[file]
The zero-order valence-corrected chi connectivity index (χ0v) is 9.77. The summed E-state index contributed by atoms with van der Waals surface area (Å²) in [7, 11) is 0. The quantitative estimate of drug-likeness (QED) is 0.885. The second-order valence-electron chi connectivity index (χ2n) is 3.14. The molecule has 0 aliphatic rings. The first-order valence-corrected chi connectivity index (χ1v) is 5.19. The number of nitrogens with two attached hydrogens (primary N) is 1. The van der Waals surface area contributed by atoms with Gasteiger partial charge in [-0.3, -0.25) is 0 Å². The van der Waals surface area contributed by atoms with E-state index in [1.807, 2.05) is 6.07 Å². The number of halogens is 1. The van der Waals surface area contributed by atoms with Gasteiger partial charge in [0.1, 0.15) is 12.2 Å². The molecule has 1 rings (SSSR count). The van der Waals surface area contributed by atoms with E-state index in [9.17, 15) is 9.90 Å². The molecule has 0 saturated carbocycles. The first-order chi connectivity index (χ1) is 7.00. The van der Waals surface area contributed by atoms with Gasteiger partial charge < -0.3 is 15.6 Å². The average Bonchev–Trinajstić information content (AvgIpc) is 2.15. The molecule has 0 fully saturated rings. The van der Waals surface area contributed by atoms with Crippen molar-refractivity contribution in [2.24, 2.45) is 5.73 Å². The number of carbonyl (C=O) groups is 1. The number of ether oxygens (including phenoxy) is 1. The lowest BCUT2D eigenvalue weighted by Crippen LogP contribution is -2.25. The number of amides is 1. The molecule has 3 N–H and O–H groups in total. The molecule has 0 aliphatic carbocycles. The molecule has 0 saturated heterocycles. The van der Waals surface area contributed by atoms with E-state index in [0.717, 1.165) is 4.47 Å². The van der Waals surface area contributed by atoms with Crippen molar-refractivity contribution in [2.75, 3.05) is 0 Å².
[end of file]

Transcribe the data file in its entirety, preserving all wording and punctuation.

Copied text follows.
The zero-order valence-corrected chi connectivity index (χ0v) is 9.77. The summed E-state index contributed by atoms with van der Waals surface area (Å²) in [7, 11) is 0. The quantitative estimate of drug-likeness (QED) is 0.885. The second-order valence-electron chi connectivity index (χ2n) is 3.14. The molecule has 0 aliphatic rings. The first-order valence-corrected chi connectivity index (χ1v) is 5.19. The number of nitrogens with two attached hydrogens (primary N) is 1. The van der Waals surface area contributed by atoms with Gasteiger partial charge in [-0.3, -0.25) is 0 Å². The van der Waals surface area contributed by atoms with E-state index in [1.807, 2.05) is 6.07 Å². The number of halogens is 1. The van der Waals surface area contributed by atoms with Gasteiger partial charge in [0.1, 0.15) is 12.2 Å². The molecule has 1 rings (SSSR count). The van der Waals surface area contributed by atoms with E-state index in [9.17, 15) is 9.90 Å². The molecule has 0 saturated carbocycles. The first-order chi connectivity index (χ1) is 7.00. The van der Waals surface area contributed by atoms with Gasteiger partial charge < -0.3 is 15.6 Å². The average Bonchev–Trinajstić information content (AvgIpc) is 2.15. The molecule has 0 fully saturated rings. The van der Waals surface area contributed by atoms with Crippen molar-refractivity contribution in [2.24, 2.45) is 5.73 Å². The number of carbonyl (C=O) groups is 1. The number of ether oxygens (including phenoxy) is 1. The lowest BCUT2D eigenvalue weighted by Crippen LogP contribution is -2.25. The number of amides is 1. The molecule has 3 N–H and O–H groups in total. The molecule has 0 aliphatic carbocycles. The molecule has 0 saturated heterocycles. The van der Waals surface area contributed by atoms with E-state index in [0.717, 1.165) is 4.47 Å². The van der Waals surface area contributed by atoms with Crippen molar-refractivity contribution in [2.75, 3.05) is 0 Å².